The CDX North American Investment-Grade Index closed yesterday at $74,000 per $10 million of debt, down from $89,000 at the start of the week and a highpoint of $103,000 on July 30, according to Deutsche Bank AG.
And from Tett at the Financial Times:
How do you say “yikes” in German? That is a question many investors might ask right now when they look at IKB, the specialised German lender.
At the start of the week, IKB startled markets by admitting it had racked up vast losses on its credit portfolio – a move that prompted KfW, the German state bank, to underwrite around €8bn ($11bn) of IKB-owned securities. But, yesterday, it emerged that IKB’s exposure to the subprime sector had somehow ballooned to €17bn – many times the total market capitalisation of the group.
And that is not the worst of it. These staggering problems emerged a mere 10 days after IKB issued an upbeat trading statement in which it hailed “a successful start to the financial year” – and denied that it faced subprime problems. Perhaps this information oversight simply emerged because IKB’s own management did not know the scale of their own losses. After all, as we have written extensively on these pages, the value of complex credit instruments has fluctuated so wildly in recent weeks that even experienced hedge fund managers find it hard to measure their losses.
However, woes of this scale certainly do not crop up in a matter of just 10 days, even in turbulent times…. No doubt politicians would also be demanding a public inquiry given that public money is now being used to clean up this mess, via KfW.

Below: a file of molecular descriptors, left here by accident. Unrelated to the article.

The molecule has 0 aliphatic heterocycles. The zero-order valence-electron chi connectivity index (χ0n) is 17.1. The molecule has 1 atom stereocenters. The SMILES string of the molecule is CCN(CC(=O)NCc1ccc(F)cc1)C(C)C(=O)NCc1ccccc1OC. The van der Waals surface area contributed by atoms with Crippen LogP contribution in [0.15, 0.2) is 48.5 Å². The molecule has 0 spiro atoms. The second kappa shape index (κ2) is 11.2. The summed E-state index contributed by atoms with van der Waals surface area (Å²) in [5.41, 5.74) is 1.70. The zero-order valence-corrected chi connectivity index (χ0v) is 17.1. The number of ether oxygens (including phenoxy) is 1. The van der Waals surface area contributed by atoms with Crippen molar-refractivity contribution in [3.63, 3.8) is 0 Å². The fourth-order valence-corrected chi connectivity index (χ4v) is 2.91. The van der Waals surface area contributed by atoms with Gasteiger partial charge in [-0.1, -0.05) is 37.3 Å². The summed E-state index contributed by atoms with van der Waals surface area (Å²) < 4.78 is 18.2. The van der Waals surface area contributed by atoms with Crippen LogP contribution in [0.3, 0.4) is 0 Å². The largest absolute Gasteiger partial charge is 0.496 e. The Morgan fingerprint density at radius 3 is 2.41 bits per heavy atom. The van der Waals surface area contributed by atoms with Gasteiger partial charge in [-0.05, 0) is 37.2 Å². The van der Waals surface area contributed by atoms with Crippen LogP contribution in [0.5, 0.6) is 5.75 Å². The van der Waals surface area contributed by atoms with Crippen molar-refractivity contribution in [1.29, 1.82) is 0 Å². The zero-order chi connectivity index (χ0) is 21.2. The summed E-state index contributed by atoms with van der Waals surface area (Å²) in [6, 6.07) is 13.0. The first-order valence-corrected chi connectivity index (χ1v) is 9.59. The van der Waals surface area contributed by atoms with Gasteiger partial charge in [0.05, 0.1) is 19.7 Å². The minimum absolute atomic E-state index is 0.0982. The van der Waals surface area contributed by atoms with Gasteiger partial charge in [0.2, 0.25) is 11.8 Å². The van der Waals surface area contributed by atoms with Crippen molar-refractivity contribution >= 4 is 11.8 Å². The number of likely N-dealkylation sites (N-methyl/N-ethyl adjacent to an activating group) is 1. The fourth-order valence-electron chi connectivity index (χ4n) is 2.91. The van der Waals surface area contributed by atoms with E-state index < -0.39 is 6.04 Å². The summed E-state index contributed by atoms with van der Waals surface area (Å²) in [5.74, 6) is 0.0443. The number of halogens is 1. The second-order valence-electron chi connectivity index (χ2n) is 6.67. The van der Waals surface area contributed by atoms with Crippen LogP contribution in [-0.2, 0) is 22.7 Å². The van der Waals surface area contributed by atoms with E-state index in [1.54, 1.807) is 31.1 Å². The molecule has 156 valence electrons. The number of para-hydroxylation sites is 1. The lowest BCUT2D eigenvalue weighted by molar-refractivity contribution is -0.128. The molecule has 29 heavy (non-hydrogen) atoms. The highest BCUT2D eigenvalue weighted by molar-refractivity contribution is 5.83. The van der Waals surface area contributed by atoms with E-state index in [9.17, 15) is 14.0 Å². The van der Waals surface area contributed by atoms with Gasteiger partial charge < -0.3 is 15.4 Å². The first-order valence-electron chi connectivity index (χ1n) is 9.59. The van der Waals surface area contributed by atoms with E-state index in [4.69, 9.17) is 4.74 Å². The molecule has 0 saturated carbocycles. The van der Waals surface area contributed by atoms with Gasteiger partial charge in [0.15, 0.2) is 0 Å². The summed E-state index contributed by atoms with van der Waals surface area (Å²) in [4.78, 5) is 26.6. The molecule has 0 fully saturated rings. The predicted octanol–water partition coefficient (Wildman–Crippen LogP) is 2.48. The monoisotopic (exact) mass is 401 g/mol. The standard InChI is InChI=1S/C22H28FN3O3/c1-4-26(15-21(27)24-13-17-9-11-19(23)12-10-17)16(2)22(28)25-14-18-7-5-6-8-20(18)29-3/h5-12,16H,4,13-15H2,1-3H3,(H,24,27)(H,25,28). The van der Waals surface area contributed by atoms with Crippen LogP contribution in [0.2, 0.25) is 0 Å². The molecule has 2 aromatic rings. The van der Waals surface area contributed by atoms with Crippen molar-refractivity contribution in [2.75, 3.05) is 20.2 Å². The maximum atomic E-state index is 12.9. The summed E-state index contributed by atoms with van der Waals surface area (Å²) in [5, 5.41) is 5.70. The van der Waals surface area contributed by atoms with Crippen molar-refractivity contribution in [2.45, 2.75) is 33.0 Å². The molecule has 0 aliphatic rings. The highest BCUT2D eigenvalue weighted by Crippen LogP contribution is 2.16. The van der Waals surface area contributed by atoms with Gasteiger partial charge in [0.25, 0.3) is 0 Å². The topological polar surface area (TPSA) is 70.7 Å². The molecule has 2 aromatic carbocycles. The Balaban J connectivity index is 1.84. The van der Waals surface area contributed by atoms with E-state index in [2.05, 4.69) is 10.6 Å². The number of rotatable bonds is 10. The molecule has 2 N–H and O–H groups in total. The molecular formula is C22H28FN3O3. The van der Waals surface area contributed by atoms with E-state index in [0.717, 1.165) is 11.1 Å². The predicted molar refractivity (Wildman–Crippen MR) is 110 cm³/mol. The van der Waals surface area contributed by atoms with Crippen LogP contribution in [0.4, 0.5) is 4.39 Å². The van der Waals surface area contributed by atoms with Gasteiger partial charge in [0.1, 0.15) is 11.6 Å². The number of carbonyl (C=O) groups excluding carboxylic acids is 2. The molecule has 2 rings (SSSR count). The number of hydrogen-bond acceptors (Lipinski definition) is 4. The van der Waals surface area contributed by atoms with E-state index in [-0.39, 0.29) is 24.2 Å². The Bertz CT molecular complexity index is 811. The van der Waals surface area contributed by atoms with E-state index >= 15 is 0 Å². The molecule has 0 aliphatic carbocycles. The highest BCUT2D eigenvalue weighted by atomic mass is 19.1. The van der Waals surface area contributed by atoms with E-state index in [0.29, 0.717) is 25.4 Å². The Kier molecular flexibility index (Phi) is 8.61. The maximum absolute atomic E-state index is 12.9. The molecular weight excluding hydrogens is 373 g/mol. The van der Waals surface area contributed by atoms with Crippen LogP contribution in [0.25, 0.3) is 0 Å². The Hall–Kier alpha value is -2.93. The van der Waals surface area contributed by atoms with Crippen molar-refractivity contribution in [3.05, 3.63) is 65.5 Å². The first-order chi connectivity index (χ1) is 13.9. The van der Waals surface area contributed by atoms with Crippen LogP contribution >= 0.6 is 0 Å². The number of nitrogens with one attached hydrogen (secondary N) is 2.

Perhaps this will occur. If so, IKB could yet end up being truly good news for Deutschland AG. For it is a peculiar irony of Germany’s business world that while the country produces hordes of sophisticated, ultra-smart engineers, it is notably poor at churning out the type of sophisticated bankers it also needs.
As a result, many German financial institutions are woefully ill-equipped to handle complex derivatives risk (or indeed, capital market risks at all). That is troubling, given that many of these have been quietly shuffling into complex finance in recent years to boost returns.
But the lessons of IKB go further than German banking. In some respects, investors should consider it reassuring that US subprime losses are now cropping up all around the world. For this shows that financial innovation is enabling bankers to distribute risk more widely than ever before.
And that could potentially be a thoroughly good thing for financial stability right now, since if risk is spread around, it is less likely to cause a devastating shock to any single part of the financial world. The silver lining to the IKB cloud, in other words, is that it shows that American institutions are not the only ones reeling under subprime pain. The risk of large-scale American bank collapses is thus reduced. But one downside of spreading risk around in this manner is that it is fiendishly difficult for regulators to actually see where it is going, or to anticipate where problems are building up. After all, how many global investors – or policymakers – had even heard of IKB a week ago?
Worse still, what the subprime saga shows is that as risk has been passed around in recent years, it has not just ended up in the hands of people well-suited to manage this (such as hedge funds) – but those who are not. IKB was one of those lacking appropriate risk management skills. But I doubt it was alone. The shocks from this subprime saga probably have further to run.
* Meanwhile, if investors needed any more reason to feel uneasy, look at the extraordinary saga unfolding around AXA’s two troubled mutual funds (see opposite). Two months ago, it was widely presumed that anything carrying the tag of “money market fund” was a stodgy, safe-ish bet. But AXA’s two “dynamic money market” funds have apparently lost over 20 per cent of their value in a month, while being invested in securities with an average credit rating of A.
AXA is now fighting to restore its reputation with an unprecedented bailout. But the bigger question now is how many other surprises now lurk in other, supposedly dull “dynamic money market funds”?